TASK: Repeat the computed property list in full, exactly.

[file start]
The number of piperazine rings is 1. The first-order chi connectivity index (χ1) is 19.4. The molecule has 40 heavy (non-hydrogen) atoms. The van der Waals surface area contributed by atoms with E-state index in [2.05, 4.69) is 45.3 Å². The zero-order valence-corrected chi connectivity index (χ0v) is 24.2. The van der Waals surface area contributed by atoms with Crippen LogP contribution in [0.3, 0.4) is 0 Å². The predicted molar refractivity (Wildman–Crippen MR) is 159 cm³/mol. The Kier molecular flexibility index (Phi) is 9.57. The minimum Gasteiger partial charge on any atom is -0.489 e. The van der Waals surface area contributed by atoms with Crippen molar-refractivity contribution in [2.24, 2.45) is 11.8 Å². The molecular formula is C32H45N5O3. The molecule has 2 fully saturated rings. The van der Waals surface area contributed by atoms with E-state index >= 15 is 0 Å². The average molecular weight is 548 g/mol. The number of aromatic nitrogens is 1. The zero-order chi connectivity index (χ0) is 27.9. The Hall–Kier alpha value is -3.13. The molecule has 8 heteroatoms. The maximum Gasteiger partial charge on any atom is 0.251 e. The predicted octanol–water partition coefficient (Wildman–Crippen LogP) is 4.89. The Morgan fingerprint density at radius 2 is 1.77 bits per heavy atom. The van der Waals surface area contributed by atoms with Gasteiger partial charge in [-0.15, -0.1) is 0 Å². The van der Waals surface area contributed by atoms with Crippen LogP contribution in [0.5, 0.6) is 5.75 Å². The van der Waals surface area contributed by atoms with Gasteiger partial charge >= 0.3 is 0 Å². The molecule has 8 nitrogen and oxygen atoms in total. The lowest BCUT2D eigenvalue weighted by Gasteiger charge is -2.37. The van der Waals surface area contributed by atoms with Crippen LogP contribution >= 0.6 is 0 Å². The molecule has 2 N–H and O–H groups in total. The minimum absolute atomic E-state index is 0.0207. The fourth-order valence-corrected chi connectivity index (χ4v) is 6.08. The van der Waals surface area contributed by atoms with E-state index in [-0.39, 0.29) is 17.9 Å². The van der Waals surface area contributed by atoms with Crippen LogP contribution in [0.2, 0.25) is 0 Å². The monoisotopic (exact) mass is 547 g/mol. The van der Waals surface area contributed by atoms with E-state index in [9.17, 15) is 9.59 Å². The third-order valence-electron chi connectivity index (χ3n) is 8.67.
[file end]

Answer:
The number of piperazine rings is 1. The first-order chi connectivity index (χ1) is 19.4. The molecule has 40 heavy (non-hydrogen) atoms. The van der Waals surface area contributed by atoms with E-state index in [2.05, 4.69) is 45.3 Å². The zero-order valence-corrected chi connectivity index (χ0v) is 24.2. The van der Waals surface area contributed by atoms with Crippen LogP contribution in [0.3, 0.4) is 0 Å². The predicted molar refractivity (Wildman–Crippen MR) is 159 cm³/mol. The Kier molecular flexibility index (Phi) is 9.57. The minimum Gasteiger partial charge on any atom is -0.489 e. The van der Waals surface area contributed by atoms with Crippen molar-refractivity contribution in [2.24, 2.45) is 11.8 Å². The molecular formula is C32H45N5O3. The molecule has 2 fully saturated rings. The van der Waals surface area contributed by atoms with E-state index >= 15 is 0 Å². The average molecular weight is 548 g/mol. The number of aromatic nitrogens is 1. The zero-order chi connectivity index (χ0) is 27.9. The Hall–Kier alpha value is -3.13. The molecule has 8 heteroatoms. The maximum Gasteiger partial charge on any atom is 0.251 e. The predicted octanol–water partition coefficient (Wildman–Crippen LogP) is 4.89. The Morgan fingerprint density at radius 2 is 1.77 bits per heavy atom. The van der Waals surface area contributed by atoms with Gasteiger partial charge in [-0.15, -0.1) is 0 Å². The van der Waals surface area contributed by atoms with Crippen LogP contribution in [0.5, 0.6) is 5.75 Å². The van der Waals surface area contributed by atoms with Gasteiger partial charge >= 0.3 is 0 Å². The molecule has 8 nitrogen and oxygen atoms in total. The lowest BCUT2D eigenvalue weighted by Gasteiger charge is -2.37. The van der Waals surface area contributed by atoms with Crippen LogP contribution >= 0.6 is 0 Å². The molecule has 2 N–H and O–H groups in total. The minimum absolute atomic E-state index is 0.0207. The fourth-order valence-corrected chi connectivity index (χ4v) is 6.08. The van der Waals surface area contributed by atoms with E-state index in [-0.39, 0.29) is 17.9 Å². The van der Waals surface area contributed by atoms with Crippen LogP contribution in [0.2, 0.25) is 0 Å². The monoisotopic (exact) mass is 547 g/mol. The van der Waals surface area contributed by atoms with E-state index in [9.17, 15) is 9.59 Å². The third-order valence-electron chi connectivity index (χ3n) is 8.67.